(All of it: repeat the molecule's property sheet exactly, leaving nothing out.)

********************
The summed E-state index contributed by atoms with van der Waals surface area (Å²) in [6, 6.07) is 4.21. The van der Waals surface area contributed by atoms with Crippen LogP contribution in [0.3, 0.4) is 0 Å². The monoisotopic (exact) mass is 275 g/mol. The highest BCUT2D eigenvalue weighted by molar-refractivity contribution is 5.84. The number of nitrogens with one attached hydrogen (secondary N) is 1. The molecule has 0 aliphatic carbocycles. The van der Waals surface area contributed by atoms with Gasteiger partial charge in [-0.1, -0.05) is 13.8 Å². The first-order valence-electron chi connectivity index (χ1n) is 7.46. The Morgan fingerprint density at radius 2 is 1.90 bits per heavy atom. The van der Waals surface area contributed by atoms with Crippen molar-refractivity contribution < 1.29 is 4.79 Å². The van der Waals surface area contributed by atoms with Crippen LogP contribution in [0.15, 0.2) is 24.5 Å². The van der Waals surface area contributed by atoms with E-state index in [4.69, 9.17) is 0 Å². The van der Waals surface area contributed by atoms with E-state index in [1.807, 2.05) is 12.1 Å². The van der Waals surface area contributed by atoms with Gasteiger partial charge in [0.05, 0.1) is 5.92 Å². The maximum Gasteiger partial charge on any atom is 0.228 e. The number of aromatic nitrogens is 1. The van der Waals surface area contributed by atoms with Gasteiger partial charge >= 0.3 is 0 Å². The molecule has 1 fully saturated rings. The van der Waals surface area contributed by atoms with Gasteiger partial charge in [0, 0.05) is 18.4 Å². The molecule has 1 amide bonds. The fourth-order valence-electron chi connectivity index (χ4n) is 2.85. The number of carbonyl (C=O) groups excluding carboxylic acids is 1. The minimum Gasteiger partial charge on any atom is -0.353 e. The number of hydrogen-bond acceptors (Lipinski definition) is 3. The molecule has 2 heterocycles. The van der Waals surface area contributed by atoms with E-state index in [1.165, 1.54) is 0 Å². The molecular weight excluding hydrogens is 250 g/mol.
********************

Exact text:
The summed E-state index contributed by atoms with van der Waals surface area (Å²) in [6, 6.07) is 4.21. The van der Waals surface area contributed by atoms with Crippen LogP contribution in [0.3, 0.4) is 0 Å². The monoisotopic (exact) mass is 275 g/mol. The highest BCUT2D eigenvalue weighted by molar-refractivity contribution is 5.84. The number of nitrogens with one attached hydrogen (secondary N) is 1. The molecule has 0 aliphatic carbocycles. The van der Waals surface area contributed by atoms with Gasteiger partial charge in [-0.1, -0.05) is 13.8 Å². The first-order valence-electron chi connectivity index (χ1n) is 7.46. The Morgan fingerprint density at radius 2 is 1.90 bits per heavy atom. The van der Waals surface area contributed by atoms with Crippen molar-refractivity contribution < 1.29 is 4.79 Å². The van der Waals surface area contributed by atoms with Crippen LogP contribution in [0.15, 0.2) is 24.5 Å². The van der Waals surface area contributed by atoms with E-state index in [4.69, 9.17) is 0 Å². The van der Waals surface area contributed by atoms with E-state index in [1.807, 2.05) is 12.1 Å². The van der Waals surface area contributed by atoms with Gasteiger partial charge in [0.05, 0.1) is 5.92 Å². The maximum Gasteiger partial charge on any atom is 0.228 e. The number of aromatic nitrogens is 1. The van der Waals surface area contributed by atoms with Gasteiger partial charge >= 0.3 is 0 Å². The molecule has 1 fully saturated rings. The van der Waals surface area contributed by atoms with Gasteiger partial charge in [0, 0.05) is 18.4 Å². The molecule has 1 amide bonds. The fourth-order valence-electron chi connectivity index (χ4n) is 2.85. The number of carbonyl (C=O) groups excluding carboxylic acids is 1. The minimum Gasteiger partial charge on any atom is -0.353 e. The number of hydrogen-bond acceptors (Lipinski definition) is 3. The molecule has 2 heterocycles. The van der Waals surface area contributed by atoms with E-state index in [1.165, 1.54) is 0 Å². The molecular weight excluding hydrogens is 250 g/mol.